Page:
Mutual fund scandal growing with Putnam now in spotlight

Your Funds

Dollars & Sense

October 26, 2003|By CHARLES JAFFE

FIRST, it was mutual fund firms allowing illegal trading by hedge funds, and allowing market-timing trades by big institutional investors.

Next, it will be mutual funds allowing market-timing trades by some individuals, but not all of their shareholders.

That scandal moves from the horizon to the business page Tuesday, when Massachusetts Secretary of the Commonwealth William F. Galvin plans to file civil charges against Putnam Investments, the nation's fifth-largest mutual fund company.

Those charges, according to sources close to the commonwealth's investigation, center on investors in some large retirement plans being allowed to make rapid-fire trades in Putnam funds that did not allow that kind of market-timing activity from the rest of its shareholders.

Putnam, a part of the Marsh & McLennan Companies, has issued a statement denying any "improper behavior related to market timing within our 401(k) client base."

The Putnam matter showcases the next wrinkle investors are likely to see in the ever-expanding federal and state investigations of trading activity by mutual funds.

It marks the first time a fund firm actually has to stare down civil charges borne of these investigations. To date, fund firms have been investigated in cases against hedge funds or have had executives tagged with charges.

The trouble being looked at with Putnam revolves around rules in place at its funds, specifically those prohibiting market timing. Timing trades are not illegal, but they can be costly to buy-and-hold investors.

Many fund companies try to stop them from happening, implementing short-term trading fees - where an investor who sells the fund within a short period after buying it must pay a fee - or by simply freezing an account's trading privileges once they see an investor making several quick round-trip trades in short order.

The case Massachusetts regulators reportedly are preparing - and they've been working with Securities and Exchange Commission officials on it - suggests that some of Putnam's 401(k) contracts allowed plan investors to make timing trades despite prospectus rules that prohibited ordinary customers from pursuing the same strategy.

In the investigations into trading activity at Janus, Strong, NationsFunds and One Group, the central issue has been "discretionary trading arrangements," where the fund firms allowed big institutions to make timing trades, and were rewarded for breaking the rules by having big slugs of money put into their bond funds for a long stretch of time.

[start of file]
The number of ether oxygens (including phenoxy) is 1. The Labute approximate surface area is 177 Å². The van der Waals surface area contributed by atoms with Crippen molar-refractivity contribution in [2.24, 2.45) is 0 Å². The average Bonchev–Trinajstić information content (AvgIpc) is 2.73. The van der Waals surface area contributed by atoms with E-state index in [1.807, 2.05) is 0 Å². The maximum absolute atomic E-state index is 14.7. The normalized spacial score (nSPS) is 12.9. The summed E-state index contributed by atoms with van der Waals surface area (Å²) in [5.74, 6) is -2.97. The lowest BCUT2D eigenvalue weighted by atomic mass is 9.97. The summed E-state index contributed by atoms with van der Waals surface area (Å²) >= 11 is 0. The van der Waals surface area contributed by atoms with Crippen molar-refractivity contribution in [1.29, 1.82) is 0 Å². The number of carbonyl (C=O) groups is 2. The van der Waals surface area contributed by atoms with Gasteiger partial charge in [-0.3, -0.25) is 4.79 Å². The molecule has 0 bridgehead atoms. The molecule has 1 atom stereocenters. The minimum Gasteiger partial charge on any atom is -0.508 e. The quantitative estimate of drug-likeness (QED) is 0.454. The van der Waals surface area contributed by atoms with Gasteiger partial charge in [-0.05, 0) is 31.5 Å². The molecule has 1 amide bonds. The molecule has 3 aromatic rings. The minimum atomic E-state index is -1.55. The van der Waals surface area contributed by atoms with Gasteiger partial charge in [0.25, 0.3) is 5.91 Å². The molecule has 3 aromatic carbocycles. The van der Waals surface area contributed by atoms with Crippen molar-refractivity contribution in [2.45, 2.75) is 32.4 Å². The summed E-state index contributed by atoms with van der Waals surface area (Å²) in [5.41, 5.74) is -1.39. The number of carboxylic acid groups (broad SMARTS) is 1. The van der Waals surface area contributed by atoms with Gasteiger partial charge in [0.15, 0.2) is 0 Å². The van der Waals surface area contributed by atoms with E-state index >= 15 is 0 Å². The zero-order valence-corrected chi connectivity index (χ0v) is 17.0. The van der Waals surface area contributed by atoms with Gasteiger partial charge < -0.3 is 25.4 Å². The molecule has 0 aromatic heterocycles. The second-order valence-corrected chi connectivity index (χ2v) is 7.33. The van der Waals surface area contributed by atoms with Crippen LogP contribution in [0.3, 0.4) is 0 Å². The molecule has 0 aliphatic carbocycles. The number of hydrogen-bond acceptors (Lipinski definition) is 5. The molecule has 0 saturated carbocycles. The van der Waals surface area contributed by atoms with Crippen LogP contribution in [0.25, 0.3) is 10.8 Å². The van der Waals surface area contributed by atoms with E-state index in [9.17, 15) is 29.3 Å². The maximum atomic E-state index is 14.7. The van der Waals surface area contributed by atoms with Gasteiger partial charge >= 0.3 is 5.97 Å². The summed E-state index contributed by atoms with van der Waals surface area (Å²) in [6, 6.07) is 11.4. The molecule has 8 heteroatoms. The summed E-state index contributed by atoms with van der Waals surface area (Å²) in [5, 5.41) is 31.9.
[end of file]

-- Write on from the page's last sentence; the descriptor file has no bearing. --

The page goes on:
In the case of Putnam, it appears regulators will maintain that Putnam made timing a selling point in luring a few big retirement plan sponsors.

Putnam's statement denying wrongdoing did note three retirement-plan clients where timing trades occurred and the action taken to stop the activity. Putnam noted that it "faced difficulties curbing excessive trading" in one of those plans, troubles which may have been caused by having signed a contract which allowed the trading.

Putnam officials did not return calls seeking comment on the matter.

If you're the average investor, you're still wondering if this is a big deal. After all, you can't see making rapid-fire transactions in your retirement plan and seeing them amount to much in a centimillion-dollar fund.

Chicago data-tracking firm Morningstar Inc. has been among the most outspoken of industry watchers on the subject, with its analysts recommending that investors avoid the firms thus far tainted by scandal.

If you own funds directly impacted by the allegations, moving out is a matter of principle (as is looking to join a class action suit). If you don't own funds with a firm implicated by scandal, you can simply stay away. If you own funds with the firms under investigation, or perhaps the firms to be charged next, that's where the decision gets murky.

"If the fund is performing well, I'm not making a change if they're not affected," says Walter S. Frank, chief economist at the Moneyletter newsletter.

Some observers go a step further than Frank, and believe the affected fund companies will be the place to invest going forward because outstanding performance will be the only way to be exonerated in the court of public opinion.

And for investors who haven't been drawn into the scandal yet, don't believe you are out of the woods.

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